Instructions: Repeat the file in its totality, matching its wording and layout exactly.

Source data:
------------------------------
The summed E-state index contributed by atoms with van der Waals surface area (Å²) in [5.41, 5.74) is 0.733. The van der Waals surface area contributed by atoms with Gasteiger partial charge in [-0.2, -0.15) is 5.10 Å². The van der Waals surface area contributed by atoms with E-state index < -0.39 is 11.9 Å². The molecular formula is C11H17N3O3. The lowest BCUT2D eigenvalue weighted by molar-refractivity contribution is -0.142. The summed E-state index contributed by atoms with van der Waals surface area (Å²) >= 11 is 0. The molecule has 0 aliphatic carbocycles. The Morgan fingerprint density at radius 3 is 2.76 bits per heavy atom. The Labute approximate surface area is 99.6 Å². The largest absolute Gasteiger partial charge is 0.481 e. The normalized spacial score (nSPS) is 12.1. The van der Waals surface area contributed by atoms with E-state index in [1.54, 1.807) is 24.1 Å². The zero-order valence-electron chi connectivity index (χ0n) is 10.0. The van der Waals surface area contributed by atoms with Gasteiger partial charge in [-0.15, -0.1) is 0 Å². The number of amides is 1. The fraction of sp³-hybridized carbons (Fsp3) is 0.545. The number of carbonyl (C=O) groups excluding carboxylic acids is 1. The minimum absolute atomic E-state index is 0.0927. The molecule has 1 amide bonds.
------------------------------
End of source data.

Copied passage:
The summed E-state index contributed by atoms with van der Waals surface area (Å²) in [5.41, 5.74) is 0.733. The van der Waals surface area contributed by atoms with Gasteiger partial charge in [-0.2, -0.15) is 5.10 Å². The van der Waals surface area contributed by atoms with E-state index < -0.39 is 11.9 Å². The molecular formula is C11H17N3O3. The lowest BCUT2D eigenvalue weighted by molar-refractivity contribution is -0.142. The summed E-state index contributed by atoms with van der Waals surface area (Å²) >= 11 is 0. The molecule has 0 aliphatic carbocycles. The Morgan fingerprint density at radius 3 is 2.76 bits per heavy atom. The Labute approximate surface area is 99.6 Å². The largest absolute Gasteiger partial charge is 0.481 e. The normalized spacial score (nSPS) is 12.1. The van der Waals surface area contributed by atoms with E-state index in [1.54, 1.807) is 24.1 Å². The zero-order valence-electron chi connectivity index (χ0n) is 10.0. The van der Waals surface area contributed by atoms with Gasteiger partial charge in [-0.15, -0.1) is 0 Å². The number of amides is 1. The fraction of sp³-hybridized carbons (Fsp3) is 0.545. The number of carbonyl (C=O) groups excluding carboxylic acids is 1. The minimum absolute atomic E-state index is 0.0927. The molecule has 1 amide bonds.